Please visit Western Washington University's webpage where a recording of the event will be made available.

Keeping the Fire Burning: Celebration of Indigenous Peoples' Day 2022

On October 10, 2022 400 members of our community commemorated Indigenous Peoples' Day by sharing a traditional Coast Salish dinner while listening to Kendra Mylnechuk Potter share her journey as she and producer Brooke Pepion Swaney presented a screening of Daughter of a Lost Bird.

The video of the event can be viewed on our community partner Western Washington University's webpage for Indigenous Peoples' Day.


Jump to back to Sections List

Equitable Bathrooms

Equitable Bathrooms at BTC

Our goal is to provide multiple options for safe, comfortable access to facilities for all students, employees and visitors. BTC provides all-gender bathrooms, consistent signage, increased the number of  changing tables, and accessibility for all bathrooms across campus.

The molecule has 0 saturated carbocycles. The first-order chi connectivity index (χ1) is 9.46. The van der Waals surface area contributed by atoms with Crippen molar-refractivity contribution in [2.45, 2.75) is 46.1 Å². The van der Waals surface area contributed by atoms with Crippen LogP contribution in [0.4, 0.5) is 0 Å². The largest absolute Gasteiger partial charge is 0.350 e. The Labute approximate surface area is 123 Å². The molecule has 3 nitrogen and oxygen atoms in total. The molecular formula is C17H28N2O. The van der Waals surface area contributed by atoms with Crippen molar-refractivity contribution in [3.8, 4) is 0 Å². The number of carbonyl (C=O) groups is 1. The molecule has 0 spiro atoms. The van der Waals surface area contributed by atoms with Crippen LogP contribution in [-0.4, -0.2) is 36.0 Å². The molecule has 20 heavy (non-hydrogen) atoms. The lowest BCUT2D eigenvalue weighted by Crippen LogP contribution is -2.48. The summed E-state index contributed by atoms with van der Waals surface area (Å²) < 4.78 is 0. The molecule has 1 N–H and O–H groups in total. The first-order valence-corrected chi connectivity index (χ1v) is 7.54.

In alignment with Washington state legislation, all-gender bathrooms provide access to facilities by individuals that are consistent with that individual's gender expression or gender identity. All-gender bathrooms also provide access for people with disabilities who have an attendant or a caregiver of a different gender who want or need to accompany someone to the bathroom. 

Providing equitable bathrooms at BTC has been a collaboration with the DEI Committee, DEI Office, Facilities Planning Committee, Facilities, and Marketing department.

All-Gender Bathroom Locations
Building Room Single Stall Multi-Stall Accessible Changing Table